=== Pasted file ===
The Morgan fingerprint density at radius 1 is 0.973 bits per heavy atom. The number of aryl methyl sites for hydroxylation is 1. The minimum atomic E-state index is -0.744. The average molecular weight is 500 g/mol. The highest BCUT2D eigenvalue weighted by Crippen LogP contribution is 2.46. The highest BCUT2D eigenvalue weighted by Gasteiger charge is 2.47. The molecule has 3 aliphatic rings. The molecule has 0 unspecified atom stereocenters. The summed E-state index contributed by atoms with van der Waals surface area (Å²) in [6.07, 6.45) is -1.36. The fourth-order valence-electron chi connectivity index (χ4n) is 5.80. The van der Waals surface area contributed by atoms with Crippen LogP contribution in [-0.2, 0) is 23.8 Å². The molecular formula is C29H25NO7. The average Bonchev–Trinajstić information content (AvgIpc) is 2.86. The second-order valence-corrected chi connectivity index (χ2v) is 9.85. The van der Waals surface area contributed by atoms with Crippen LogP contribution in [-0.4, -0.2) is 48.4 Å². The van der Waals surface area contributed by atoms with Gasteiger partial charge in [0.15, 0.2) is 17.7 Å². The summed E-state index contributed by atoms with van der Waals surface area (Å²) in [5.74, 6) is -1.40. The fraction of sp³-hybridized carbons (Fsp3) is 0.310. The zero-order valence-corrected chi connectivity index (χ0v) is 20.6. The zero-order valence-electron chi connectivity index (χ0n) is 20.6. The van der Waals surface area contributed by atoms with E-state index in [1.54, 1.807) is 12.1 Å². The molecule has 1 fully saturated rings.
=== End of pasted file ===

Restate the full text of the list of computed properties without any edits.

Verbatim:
The Morgan fingerprint density at radius 1 is 0.973 bits per heavy atom. The number of aryl methyl sites for hydroxylation is 1. The minimum atomic E-state index is -0.744. The average molecular weight is 500 g/mol. The highest BCUT2D eigenvalue weighted by Crippen LogP contribution is 2.46. The highest BCUT2D eigenvalue weighted by Gasteiger charge is 2.47. The molecule has 3 aliphatic rings. The molecule has 0 unspecified atom stereocenters. The summed E-state index contributed by atoms with van der Waals surface area (Å²) in [6.07, 6.45) is -1.36. The fourth-order valence-electron chi connectivity index (χ4n) is 5.80. The van der Waals surface area contributed by atoms with Crippen LogP contribution in [-0.2, 0) is 23.8 Å². The molecular formula is C29H25NO7. The average Bonchev–Trinajstić information content (AvgIpc) is 2.86. The second-order valence-corrected chi connectivity index (χ2v) is 9.85. The van der Waals surface area contributed by atoms with Crippen LogP contribution in [-0.4, -0.2) is 48.4 Å². The van der Waals surface area contributed by atoms with Gasteiger partial charge in [0.15, 0.2) is 17.7 Å². The summed E-state index contributed by atoms with van der Waals surface area (Å²) in [5.74, 6) is -1.40. The fraction of sp³-hybridized carbons (Fsp3) is 0.310. The zero-order valence-corrected chi connectivity index (χ0v) is 20.6. The zero-order valence-electron chi connectivity index (χ0n) is 20.6. The van der Waals surface area contributed by atoms with E-state index in [1.54, 1.807) is 12.1 Å². The molecule has 1 fully saturated rings.